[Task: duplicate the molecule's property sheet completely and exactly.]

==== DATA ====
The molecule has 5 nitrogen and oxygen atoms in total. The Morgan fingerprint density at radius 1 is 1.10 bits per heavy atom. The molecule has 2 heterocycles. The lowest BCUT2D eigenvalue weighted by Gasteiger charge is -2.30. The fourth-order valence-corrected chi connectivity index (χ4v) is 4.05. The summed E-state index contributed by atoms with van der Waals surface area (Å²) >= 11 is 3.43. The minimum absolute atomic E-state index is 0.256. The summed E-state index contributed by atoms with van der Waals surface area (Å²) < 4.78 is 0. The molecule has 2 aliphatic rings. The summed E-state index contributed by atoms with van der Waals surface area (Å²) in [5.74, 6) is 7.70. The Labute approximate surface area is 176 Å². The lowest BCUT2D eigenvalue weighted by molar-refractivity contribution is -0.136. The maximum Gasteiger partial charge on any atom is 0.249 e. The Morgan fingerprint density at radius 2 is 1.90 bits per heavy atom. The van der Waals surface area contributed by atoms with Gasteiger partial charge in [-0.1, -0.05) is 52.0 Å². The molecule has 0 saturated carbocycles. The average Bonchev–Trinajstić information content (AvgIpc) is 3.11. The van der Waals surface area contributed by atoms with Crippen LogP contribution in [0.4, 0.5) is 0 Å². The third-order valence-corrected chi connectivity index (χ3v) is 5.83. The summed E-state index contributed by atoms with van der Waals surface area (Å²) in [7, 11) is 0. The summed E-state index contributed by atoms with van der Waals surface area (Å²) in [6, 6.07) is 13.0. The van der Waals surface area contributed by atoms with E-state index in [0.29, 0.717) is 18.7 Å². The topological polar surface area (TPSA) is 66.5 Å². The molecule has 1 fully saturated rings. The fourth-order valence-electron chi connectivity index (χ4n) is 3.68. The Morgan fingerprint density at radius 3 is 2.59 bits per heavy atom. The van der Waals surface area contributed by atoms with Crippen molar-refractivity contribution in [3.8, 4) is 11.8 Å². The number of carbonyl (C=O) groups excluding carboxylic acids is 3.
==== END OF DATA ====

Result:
The molecule has 5 nitrogen and oxygen atoms in total. The Morgan fingerprint density at radius 1 is 1.10 bits per heavy atom. The molecule has 2 heterocycles. The lowest BCUT2D eigenvalue weighted by Gasteiger charge is -2.30. The fourth-order valence-corrected chi connectivity index (χ4v) is 4.05. The summed E-state index contributed by atoms with van der Waals surface area (Å²) >= 11 is 3.43. The minimum absolute atomic E-state index is 0.256. The summed E-state index contributed by atoms with van der Waals surface area (Å²) < 4.78 is 0. The molecule has 2 aliphatic rings. The summed E-state index contributed by atoms with van der Waals surface area (Å²) in [5.74, 6) is 7.70. The Labute approximate surface area is 176 Å². The lowest BCUT2D eigenvalue weighted by molar-refractivity contribution is -0.136. The maximum Gasteiger partial charge on any atom is 0.249 e. The Morgan fingerprint density at radius 2 is 1.90 bits per heavy atom. The van der Waals surface area contributed by atoms with Gasteiger partial charge in [-0.1, -0.05) is 52.0 Å². The molecule has 0 saturated carbocycles. The average Bonchev–Trinajstić information content (AvgIpc) is 3.11. The van der Waals surface area contributed by atoms with Crippen LogP contribution in [0.4, 0.5) is 0 Å². The third-order valence-corrected chi connectivity index (χ3v) is 5.83. The summed E-state index contributed by atoms with van der Waals surface area (Å²) in [7, 11) is 0. The summed E-state index contributed by atoms with van der Waals surface area (Å²) in [6, 6.07) is 13.0. The van der Waals surface area contributed by atoms with E-state index in [0.29, 0.717) is 18.7 Å². The topological polar surface area (TPSA) is 66.5 Å². The molecule has 1 fully saturated rings. The fourth-order valence-electron chi connectivity index (χ4n) is 3.68. The Morgan fingerprint density at radius 3 is 2.59 bits per heavy atom. The van der Waals surface area contributed by atoms with Crippen molar-refractivity contribution in [3.8, 4) is 11.8 Å². The number of carbonyl (C=O) groups excluding carboxylic acids is 3.